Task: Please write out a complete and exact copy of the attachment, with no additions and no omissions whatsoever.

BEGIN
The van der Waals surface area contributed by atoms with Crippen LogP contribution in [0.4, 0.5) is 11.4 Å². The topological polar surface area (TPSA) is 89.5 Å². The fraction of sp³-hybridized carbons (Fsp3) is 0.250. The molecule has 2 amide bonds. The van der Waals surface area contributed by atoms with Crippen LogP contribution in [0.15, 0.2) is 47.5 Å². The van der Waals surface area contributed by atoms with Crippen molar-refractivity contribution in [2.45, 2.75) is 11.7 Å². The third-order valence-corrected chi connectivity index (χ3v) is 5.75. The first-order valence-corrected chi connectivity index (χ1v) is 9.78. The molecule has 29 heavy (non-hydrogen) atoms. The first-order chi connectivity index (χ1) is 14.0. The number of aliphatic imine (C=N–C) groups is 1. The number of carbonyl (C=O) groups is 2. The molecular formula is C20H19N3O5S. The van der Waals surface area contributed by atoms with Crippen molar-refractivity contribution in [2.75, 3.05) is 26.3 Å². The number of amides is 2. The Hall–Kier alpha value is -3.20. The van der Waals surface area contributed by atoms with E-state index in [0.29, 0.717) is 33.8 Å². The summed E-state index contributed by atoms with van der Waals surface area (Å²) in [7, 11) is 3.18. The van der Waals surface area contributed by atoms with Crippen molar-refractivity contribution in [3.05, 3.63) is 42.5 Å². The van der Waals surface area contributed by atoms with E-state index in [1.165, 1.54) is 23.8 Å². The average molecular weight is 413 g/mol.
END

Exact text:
The van der Waals surface area contributed by atoms with Crippen LogP contribution in [0.4, 0.5) is 11.4 Å². The topological polar surface area (TPSA) is 89.5 Å². The fraction of sp³-hybridized carbons (Fsp3) is 0.250. The molecule has 2 amide bonds. The van der Waals surface area contributed by atoms with Crippen LogP contribution in [0.15, 0.2) is 47.5 Å². The van der Waals surface area contributed by atoms with Crippen molar-refractivity contribution in [2.45, 2.75) is 11.7 Å². The third-order valence-corrected chi connectivity index (χ3v) is 5.75. The first-order valence-corrected chi connectivity index (χ1v) is 9.78. The molecule has 29 heavy (non-hydrogen) atoms. The first-order chi connectivity index (χ1) is 14.0. The number of aliphatic imine (C=N–C) groups is 1. The number of carbonyl (C=O) groups is 2. The molecular formula is C20H19N3O5S. The van der Waals surface area contributed by atoms with Crippen molar-refractivity contribution in [2.75, 3.05) is 26.3 Å². The number of amides is 2. The Hall–Kier alpha value is -3.20. The van der Waals surface area contributed by atoms with E-state index in [0.29, 0.717) is 33.8 Å². The summed E-state index contributed by atoms with van der Waals surface area (Å²) in [7, 11) is 3.18. The van der Waals surface area contributed by atoms with Crippen molar-refractivity contribution in [3.05, 3.63) is 42.5 Å². The van der Waals surface area contributed by atoms with E-state index in [1.165, 1.54) is 23.8 Å². The average molecular weight is 413 g/mol.